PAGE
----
Trumbo – Film Review

Trumbo

We’ve all seen films like Trumbo a dozen times. Glossy Hollywood films about America’s past that talk of some shameful part of their history but do so in a way that is very clean and safe. These are films that are good but not great. These films give actors scenery to chew but give the audiences nothing to remember by the end. Trumbo opens as Suffragette does; with white text on a black background setting the scene and with slow fades in between. The subtext here is that what you are watching is important and so should be instantly respected and eventually rewarded with golden statues come awards season.

Dalton Trumbo (Bryan Cranston) is a screenwriter and a communist at a time in America when being a communist would soon get you called in front of congress and banned from working for any major studio. Trumbo was, so we are told, the greatest screenwriter of his generation. The film covers decades of Trumbo’s life as he goes from his career peak to being put on the Hollywood blacklist and then fighting to continue writing to support his family and show that without the communists there would be no screenplays.

Trumbo 2

This is not the proudest chapter in America’s story so it at first glance seems like a brave and worthwhile film to make. Sadly the film that has been produced is simultaneously theatrical and mundane. That’s not to say it hasn’t been made without skill. Every set and costume is made to exacting period detail and every scene is littered with witty one liners and the best in supporting character actors. John Goodman, Alan Tudyk, and Louis C.K. are particularly enjoyable but eventually the short functional scenes in which someone delivers some exposition and another counters with a quip become tiresome. Elle Fanning is particularly good as Trumbo’s daughter as she brings probably the only human element to the film while Diane Lane as Trumbo’s wife is life to just smile from the sidelines.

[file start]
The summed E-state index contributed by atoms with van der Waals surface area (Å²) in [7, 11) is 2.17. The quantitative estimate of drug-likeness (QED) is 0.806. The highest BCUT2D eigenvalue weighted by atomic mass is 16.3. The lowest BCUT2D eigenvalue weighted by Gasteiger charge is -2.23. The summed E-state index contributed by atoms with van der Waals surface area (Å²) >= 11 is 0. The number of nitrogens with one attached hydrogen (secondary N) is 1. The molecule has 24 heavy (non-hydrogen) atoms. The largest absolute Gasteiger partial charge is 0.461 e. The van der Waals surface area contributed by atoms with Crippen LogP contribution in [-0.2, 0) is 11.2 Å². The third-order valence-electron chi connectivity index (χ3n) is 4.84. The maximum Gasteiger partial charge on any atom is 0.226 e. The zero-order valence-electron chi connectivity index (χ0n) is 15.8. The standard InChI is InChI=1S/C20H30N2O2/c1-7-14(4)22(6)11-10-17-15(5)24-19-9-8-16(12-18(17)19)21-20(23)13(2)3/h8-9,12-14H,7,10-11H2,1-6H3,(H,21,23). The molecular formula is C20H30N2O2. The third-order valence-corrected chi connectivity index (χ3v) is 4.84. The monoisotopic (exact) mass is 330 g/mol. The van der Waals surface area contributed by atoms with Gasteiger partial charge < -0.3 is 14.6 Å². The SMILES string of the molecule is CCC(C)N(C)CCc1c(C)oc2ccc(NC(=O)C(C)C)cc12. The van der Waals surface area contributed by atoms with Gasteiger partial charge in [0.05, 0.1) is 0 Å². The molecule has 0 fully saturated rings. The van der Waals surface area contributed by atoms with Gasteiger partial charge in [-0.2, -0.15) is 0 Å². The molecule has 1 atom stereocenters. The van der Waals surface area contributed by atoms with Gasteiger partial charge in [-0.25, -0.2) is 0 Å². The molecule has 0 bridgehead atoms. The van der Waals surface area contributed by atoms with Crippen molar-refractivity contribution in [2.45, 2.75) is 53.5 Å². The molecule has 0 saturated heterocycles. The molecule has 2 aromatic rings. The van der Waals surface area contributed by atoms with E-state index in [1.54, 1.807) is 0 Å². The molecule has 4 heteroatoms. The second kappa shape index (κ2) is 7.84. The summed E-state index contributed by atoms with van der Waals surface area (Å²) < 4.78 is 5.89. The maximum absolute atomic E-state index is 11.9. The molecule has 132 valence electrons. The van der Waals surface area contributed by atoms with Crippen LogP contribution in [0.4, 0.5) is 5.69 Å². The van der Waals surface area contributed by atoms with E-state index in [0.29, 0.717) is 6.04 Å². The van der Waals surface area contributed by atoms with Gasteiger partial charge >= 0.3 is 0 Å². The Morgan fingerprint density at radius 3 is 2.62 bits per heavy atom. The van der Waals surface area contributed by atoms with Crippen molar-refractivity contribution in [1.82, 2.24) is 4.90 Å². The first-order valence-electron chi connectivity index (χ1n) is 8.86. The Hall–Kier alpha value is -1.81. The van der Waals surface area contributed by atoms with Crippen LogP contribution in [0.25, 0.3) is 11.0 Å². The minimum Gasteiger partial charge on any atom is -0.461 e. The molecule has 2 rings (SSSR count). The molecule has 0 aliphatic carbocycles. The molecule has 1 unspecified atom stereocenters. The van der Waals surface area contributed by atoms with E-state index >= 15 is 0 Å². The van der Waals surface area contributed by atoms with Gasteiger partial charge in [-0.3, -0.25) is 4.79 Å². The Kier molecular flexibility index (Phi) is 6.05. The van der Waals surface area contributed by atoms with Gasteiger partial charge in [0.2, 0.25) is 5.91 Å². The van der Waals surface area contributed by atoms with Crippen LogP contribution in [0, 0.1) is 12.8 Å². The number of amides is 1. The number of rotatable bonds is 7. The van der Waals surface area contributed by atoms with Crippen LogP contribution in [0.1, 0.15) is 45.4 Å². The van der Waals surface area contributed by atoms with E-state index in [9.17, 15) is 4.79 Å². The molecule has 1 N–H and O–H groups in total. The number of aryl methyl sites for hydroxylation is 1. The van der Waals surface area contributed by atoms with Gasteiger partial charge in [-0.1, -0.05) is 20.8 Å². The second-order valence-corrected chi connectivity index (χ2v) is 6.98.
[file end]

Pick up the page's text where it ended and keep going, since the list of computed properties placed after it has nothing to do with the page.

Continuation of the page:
As for Cranston himself; he brings to mind part of what made Breaking Bad so great, but in the worst way. What Cranston could do so well was make it clear when his character Walter White was himself acting. His performance there had to layers; a level of artifice on top of the real character he was playing. Sadly in Trumbo we only get the top layer of pretending as if Cranston is playing an actor playing Trumbo. It is all caricature and no character. The result of this is that when bad things happen to Trumbo you don’t care as much as you should and you are infinitely aware that you are not watching something real. This film does not immerse you in its world but keeps you at arms reach.

Trumbo is not a bad film. Yes it could lose 30 minutes from its runtime but the film is certainly enjoyable and had me chuckling throughout. The story itself is also interesting but once the film was done no part of it was racing through my head the way the best films do. With films like Trumbo about an important subject the films themselves want to be treated as important. As Trumbo finished it was begging for applause and some of the press audience dutifully applauded but frankly it didn’t really deserve it. Just because a film is about admirable people doesn’t make that film automatically admirable itself.

Trumbo is in cinemas now.